Did you know a mere 2% of people actually convert to becoming a sale the first time they land on your webpage? Including your branding in your remarketing and retargeting campaigns will get your brands message across enough to make the consumers come back and finish their purchase. They will keep seeing your branding, and remembering your product and/or service. They are also more likely to be able to remember your brand name after seeing it multiple times and be able to search your website at a later date.
Branding generates new customers
If someone can’t remember your name, how would they be able to refer you to a friend? A strong brand will help your audience remember you. Even if they can’t remember your name, how many times have you been able to recognise a logo, or the look of a website, or a shop-front sign? When a friend shows you one of these and asks “Is this the company you went with?” you’re able to identify it and reassure them that your experience with the brand was good.
Another way it generates new customers is by exposure through branded products. Vans, an American manufacturer of skateboarding shoes and related apparel, will include their logo on all of their products. When you see someone wearing their products and you like how they look, you may later go and purchase it. If their logo or branding wasn’t included on their products, you wouldn’t know who to search for to find that product.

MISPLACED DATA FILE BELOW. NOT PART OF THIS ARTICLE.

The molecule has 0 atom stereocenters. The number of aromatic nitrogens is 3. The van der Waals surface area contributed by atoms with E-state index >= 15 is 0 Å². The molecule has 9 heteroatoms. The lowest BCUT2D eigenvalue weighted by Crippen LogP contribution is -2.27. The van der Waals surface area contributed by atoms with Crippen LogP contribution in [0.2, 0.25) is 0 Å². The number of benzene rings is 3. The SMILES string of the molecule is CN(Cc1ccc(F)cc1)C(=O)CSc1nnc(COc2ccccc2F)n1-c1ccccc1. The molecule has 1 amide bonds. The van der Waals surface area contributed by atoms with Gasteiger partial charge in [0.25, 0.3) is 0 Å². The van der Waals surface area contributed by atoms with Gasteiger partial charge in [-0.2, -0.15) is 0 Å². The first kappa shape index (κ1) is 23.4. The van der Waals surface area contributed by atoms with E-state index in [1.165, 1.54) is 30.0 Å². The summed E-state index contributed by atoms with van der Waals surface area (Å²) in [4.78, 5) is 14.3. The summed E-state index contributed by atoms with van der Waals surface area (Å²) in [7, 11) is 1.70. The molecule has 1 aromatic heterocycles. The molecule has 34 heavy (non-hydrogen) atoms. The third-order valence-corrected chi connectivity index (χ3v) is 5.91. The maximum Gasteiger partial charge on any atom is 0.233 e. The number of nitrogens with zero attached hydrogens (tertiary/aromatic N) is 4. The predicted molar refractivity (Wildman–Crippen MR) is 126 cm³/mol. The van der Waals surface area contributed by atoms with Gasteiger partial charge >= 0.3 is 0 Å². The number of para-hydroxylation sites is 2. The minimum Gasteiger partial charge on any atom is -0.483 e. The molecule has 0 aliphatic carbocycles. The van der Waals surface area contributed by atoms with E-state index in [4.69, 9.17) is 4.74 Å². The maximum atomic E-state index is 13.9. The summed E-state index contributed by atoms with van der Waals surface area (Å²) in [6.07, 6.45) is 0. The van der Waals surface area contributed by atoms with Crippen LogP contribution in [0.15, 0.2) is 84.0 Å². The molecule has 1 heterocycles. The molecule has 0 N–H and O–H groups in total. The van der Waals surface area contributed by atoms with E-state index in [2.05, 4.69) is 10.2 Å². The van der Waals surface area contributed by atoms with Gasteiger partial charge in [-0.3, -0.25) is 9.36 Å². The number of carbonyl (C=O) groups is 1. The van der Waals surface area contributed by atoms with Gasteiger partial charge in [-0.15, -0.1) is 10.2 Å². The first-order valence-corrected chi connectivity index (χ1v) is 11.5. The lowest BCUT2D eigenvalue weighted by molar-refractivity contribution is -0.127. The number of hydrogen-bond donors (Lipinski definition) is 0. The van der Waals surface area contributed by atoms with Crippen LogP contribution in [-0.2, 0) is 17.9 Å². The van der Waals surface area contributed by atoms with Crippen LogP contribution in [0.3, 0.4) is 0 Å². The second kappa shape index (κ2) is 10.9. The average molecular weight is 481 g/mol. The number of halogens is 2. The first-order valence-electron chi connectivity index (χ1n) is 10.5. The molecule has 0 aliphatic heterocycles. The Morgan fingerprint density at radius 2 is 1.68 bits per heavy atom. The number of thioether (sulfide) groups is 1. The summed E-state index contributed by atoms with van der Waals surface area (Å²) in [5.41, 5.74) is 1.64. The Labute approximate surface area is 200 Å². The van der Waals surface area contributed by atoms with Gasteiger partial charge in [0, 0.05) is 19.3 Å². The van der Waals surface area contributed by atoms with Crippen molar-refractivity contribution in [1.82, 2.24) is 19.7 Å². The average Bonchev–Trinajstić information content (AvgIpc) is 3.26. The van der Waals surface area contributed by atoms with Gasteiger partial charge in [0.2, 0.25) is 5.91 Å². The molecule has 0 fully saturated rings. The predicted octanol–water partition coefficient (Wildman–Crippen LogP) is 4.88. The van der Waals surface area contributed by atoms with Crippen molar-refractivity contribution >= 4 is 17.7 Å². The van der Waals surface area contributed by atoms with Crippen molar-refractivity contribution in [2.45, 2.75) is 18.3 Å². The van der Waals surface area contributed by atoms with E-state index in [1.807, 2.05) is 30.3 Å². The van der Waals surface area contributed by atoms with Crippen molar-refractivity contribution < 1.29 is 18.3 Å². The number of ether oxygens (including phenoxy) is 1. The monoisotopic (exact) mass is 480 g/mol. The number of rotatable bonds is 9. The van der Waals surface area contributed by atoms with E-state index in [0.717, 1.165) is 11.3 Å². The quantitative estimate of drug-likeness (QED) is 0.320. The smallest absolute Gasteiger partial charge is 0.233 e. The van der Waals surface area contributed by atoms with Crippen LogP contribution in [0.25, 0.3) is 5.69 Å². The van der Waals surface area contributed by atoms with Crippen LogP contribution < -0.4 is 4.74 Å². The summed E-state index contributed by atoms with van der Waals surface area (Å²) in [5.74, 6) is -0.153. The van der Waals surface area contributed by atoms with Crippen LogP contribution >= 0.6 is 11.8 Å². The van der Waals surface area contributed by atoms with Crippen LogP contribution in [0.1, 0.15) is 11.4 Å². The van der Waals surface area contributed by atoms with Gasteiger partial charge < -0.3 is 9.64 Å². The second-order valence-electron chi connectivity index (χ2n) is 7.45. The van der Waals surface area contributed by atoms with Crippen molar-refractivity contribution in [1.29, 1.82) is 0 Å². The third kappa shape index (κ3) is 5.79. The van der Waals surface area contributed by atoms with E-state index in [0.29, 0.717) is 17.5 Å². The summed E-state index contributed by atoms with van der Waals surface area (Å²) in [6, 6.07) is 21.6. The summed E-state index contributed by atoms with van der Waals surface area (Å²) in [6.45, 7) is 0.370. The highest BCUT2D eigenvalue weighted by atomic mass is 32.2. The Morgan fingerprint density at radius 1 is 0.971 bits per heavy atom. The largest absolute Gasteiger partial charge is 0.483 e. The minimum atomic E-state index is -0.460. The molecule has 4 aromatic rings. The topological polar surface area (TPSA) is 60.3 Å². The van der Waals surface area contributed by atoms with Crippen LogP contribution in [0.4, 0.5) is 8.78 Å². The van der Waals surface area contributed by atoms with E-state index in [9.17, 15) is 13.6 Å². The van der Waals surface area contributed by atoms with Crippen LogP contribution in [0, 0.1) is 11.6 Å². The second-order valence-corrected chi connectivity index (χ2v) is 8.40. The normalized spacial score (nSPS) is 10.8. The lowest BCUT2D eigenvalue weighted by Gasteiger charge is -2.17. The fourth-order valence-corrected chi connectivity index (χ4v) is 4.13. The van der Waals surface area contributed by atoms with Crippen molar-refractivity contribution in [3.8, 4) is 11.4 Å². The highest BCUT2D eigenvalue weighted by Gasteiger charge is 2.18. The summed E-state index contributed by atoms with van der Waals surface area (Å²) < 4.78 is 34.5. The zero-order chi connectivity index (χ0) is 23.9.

The Importance of Brand Standardisation
It sends a consistent message
Being consistent builds your consumer trusts and help with recognition. If your messages are consistent, you won’t contradict yourself and this prevents you from damaging your brand. It helps you to build a relationship with your audience because they know what to expect from you.
It makes you appealing
When you’re consistent, from your social media to your marketing materials, it creates a visually appealing brand. It also helps with navigating around your platforms, as people will know where to look. For example, all of our distance learning courses follow the same layout, so visitors will know where to look for certain information. All of them follow the same colour scheme and have the same feel to them.
It will tell your story
Being consistent and developing your brand will allow you to tell your story to your audience. It will help them to easily understand your visions and values so they can feel as though they are better connected with your brand.
Improving your brand
Think about how you can better improve your brand. Look at the key elements such as:
- The messaging behind your logo
- How your brand tells people what you do
- Your visions and values
- Your story
- The tone of voice of your brand (think about your target audience and how best to communicate with them)
- Your style (think about how you want your website, social media and marketing materials to look and ensure they can all link in terms of design and feel)
When designing your brand, don’t copy your competitors. It’s better to stand out from the crowd and create a unique look so you can be distinguished. Of course, it’s still important to conduct competitor analysis so you can see what others are doing.
Our Digital Marketing Qualifications
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Introduction to Digital Technologies